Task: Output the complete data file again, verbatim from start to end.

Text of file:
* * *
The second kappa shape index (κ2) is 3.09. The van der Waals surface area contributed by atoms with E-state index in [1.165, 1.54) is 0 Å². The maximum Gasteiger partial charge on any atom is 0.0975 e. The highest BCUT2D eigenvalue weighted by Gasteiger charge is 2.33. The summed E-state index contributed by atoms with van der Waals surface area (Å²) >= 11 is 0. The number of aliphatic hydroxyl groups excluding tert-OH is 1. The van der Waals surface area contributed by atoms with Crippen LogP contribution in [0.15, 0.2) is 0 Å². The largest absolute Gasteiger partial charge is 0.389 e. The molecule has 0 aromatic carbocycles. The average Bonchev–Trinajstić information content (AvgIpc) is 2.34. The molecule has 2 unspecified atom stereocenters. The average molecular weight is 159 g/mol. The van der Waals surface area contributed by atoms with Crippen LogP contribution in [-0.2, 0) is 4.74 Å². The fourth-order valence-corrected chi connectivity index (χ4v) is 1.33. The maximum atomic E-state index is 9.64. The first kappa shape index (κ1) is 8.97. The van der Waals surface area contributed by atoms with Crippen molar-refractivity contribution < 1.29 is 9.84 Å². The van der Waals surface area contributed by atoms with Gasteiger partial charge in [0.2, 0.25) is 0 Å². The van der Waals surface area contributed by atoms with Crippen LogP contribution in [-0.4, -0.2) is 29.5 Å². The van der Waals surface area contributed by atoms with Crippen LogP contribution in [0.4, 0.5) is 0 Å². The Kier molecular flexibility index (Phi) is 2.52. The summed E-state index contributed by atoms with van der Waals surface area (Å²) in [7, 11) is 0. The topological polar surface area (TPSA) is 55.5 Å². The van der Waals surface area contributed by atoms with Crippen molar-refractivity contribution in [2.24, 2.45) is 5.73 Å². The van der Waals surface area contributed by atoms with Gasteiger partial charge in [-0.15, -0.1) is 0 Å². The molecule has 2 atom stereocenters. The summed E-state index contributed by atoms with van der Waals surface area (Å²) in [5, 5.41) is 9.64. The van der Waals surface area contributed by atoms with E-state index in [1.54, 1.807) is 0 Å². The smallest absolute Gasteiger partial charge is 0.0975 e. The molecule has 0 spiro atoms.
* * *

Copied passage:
The second kappa shape index (κ2) is 3.09. The van der Waals surface area contributed by atoms with E-state index in [1.165, 1.54) is 0 Å². The maximum Gasteiger partial charge on any atom is 0.0975 e. The highest BCUT2D eigenvalue weighted by Gasteiger charge is 2.33. The summed E-state index contributed by atoms with van der Waals surface area (Å²) >= 11 is 0. The number of aliphatic hydroxyl groups excluding tert-OH is 1. The van der Waals surface area contributed by atoms with Crippen LogP contribution in [0.15, 0.2) is 0 Å². The largest absolute Gasteiger partial charge is 0.389 e. The molecule has 0 aromatic carbocycles. The average Bonchev–Trinajstić information content (AvgIpc) is 2.34. The molecule has 2 unspecified atom stereocenters. The average molecular weight is 159 g/mol. The van der Waals surface area contributed by atoms with Crippen LogP contribution in [-0.2, 0) is 4.74 Å². The fourth-order valence-corrected chi connectivity index (χ4v) is 1.33. The maximum atomic E-state index is 9.64. The first kappa shape index (κ1) is 8.97. The van der Waals surface area contributed by atoms with Crippen molar-refractivity contribution < 1.29 is 9.84 Å². The van der Waals surface area contributed by atoms with Gasteiger partial charge in [0.2, 0.25) is 0 Å². The van der Waals surface area contributed by atoms with Crippen LogP contribution in [-0.4, -0.2) is 29.5 Å². The van der Waals surface area contributed by atoms with Crippen LogP contribution in [0.4, 0.5) is 0 Å². The Kier molecular flexibility index (Phi) is 2.52. The summed E-state index contributed by atoms with van der Waals surface area (Å²) in [7, 11) is 0. The topological polar surface area (TPSA) is 55.5 Å². The van der Waals surface area contributed by atoms with Crippen molar-refractivity contribution in [2.24, 2.45) is 5.73 Å². The van der Waals surface area contributed by atoms with Gasteiger partial charge in [-0.15, -0.1) is 0 Å². The molecule has 2 atom stereocenters. The summed E-state index contributed by atoms with van der Waals surface area (Å²) in [5, 5.41) is 9.64. The van der Waals surface area contributed by atoms with E-state index in [1.54, 1.807) is 0 Å². The smallest absolute Gasteiger partial charge is 0.0975 e. The molecule has 0 spiro atoms.